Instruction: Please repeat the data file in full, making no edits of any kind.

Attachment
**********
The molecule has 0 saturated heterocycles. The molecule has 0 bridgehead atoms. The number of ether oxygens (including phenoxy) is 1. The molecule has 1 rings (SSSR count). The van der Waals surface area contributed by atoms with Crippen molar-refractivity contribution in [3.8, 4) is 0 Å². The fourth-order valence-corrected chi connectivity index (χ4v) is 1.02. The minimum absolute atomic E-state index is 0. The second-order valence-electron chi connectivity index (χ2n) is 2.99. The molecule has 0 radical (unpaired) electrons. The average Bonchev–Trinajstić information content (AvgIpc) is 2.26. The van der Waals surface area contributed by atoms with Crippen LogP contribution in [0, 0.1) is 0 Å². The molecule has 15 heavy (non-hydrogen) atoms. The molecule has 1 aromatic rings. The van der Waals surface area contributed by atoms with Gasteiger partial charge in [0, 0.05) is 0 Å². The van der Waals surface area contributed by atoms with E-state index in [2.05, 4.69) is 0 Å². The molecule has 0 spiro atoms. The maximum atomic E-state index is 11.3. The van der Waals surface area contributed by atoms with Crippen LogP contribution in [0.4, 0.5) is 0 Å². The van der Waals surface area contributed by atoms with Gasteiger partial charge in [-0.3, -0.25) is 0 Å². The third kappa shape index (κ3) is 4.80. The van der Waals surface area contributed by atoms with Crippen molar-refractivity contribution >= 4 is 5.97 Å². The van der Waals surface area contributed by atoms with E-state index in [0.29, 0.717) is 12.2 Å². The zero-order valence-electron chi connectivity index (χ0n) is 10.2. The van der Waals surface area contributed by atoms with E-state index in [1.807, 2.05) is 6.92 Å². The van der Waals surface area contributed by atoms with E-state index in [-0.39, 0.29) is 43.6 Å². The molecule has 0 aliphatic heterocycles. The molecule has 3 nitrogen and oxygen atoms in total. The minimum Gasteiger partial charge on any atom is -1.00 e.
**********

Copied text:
The molecule has 0 saturated heterocycles. The molecule has 0 bridgehead atoms. The number of ether oxygens (including phenoxy) is 1. The molecule has 1 rings (SSSR count). The van der Waals surface area contributed by atoms with Crippen molar-refractivity contribution in [3.8, 4) is 0 Å². The fourth-order valence-corrected chi connectivity index (χ4v) is 1.02. The minimum absolute atomic E-state index is 0. The second-order valence-electron chi connectivity index (χ2n) is 2.99. The molecule has 0 radical (unpaired) electrons. The average Bonchev–Trinajstić information content (AvgIpc) is 2.26. The van der Waals surface area contributed by atoms with Crippen LogP contribution in [0, 0.1) is 0 Å². The molecule has 15 heavy (non-hydrogen) atoms. The molecule has 1 aromatic rings. The van der Waals surface area contributed by atoms with Gasteiger partial charge in [0, 0.05) is 0 Å². The van der Waals surface area contributed by atoms with E-state index in [2.05, 4.69) is 0 Å². The molecule has 0 spiro atoms. The maximum atomic E-state index is 11.3. The van der Waals surface area contributed by atoms with Crippen LogP contribution in [0.4, 0.5) is 0 Å². The van der Waals surface area contributed by atoms with Gasteiger partial charge in [-0.3, -0.25) is 0 Å². The third kappa shape index (κ3) is 4.80. The van der Waals surface area contributed by atoms with Crippen molar-refractivity contribution >= 4 is 5.97 Å². The van der Waals surface area contributed by atoms with E-state index in [0.29, 0.717) is 12.2 Å². The zero-order valence-electron chi connectivity index (χ0n) is 10.2. The van der Waals surface area contributed by atoms with E-state index in [1.807, 2.05) is 6.92 Å². The van der Waals surface area contributed by atoms with E-state index in [-0.39, 0.29) is 43.6 Å². The molecule has 0 aliphatic heterocycles. The molecule has 3 nitrogen and oxygen atoms in total. The minimum Gasteiger partial charge on any atom is -1.00 e.